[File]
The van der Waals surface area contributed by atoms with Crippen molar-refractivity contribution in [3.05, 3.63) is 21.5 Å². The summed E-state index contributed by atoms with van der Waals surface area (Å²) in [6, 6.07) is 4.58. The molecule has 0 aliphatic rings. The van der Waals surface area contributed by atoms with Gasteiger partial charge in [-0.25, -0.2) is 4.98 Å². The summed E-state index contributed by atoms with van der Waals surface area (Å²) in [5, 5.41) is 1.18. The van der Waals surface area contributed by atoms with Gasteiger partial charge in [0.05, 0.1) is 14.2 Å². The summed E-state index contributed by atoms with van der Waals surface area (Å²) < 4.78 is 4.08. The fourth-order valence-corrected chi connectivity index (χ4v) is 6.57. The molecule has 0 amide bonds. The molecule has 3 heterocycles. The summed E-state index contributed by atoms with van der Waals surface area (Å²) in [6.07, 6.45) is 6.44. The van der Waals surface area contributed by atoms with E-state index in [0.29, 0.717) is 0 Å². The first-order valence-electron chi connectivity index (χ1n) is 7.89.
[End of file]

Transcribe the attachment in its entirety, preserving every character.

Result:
The van der Waals surface area contributed by atoms with Crippen molar-refractivity contribution in [3.05, 3.63) is 21.5 Å². The summed E-state index contributed by atoms with van der Waals surface area (Å²) in [6, 6.07) is 4.58. The molecule has 0 aliphatic rings. The van der Waals surface area contributed by atoms with Gasteiger partial charge in [-0.25, -0.2) is 4.98 Å². The summed E-state index contributed by atoms with van der Waals surface area (Å²) in [5, 5.41) is 1.18. The van der Waals surface area contributed by atoms with Gasteiger partial charge in [0.05, 0.1) is 14.2 Å². The summed E-state index contributed by atoms with van der Waals surface area (Å²) < 4.78 is 4.08. The fourth-order valence-corrected chi connectivity index (χ4v) is 6.57. The molecule has 0 amide bonds. The molecule has 3 heterocycles. The summed E-state index contributed by atoms with van der Waals surface area (Å²) in [6.07, 6.45) is 6.44. The van der Waals surface area contributed by atoms with E-state index in [0.29, 0.717) is 0 Å². The first-order valence-electron chi connectivity index (χ1n) is 7.89.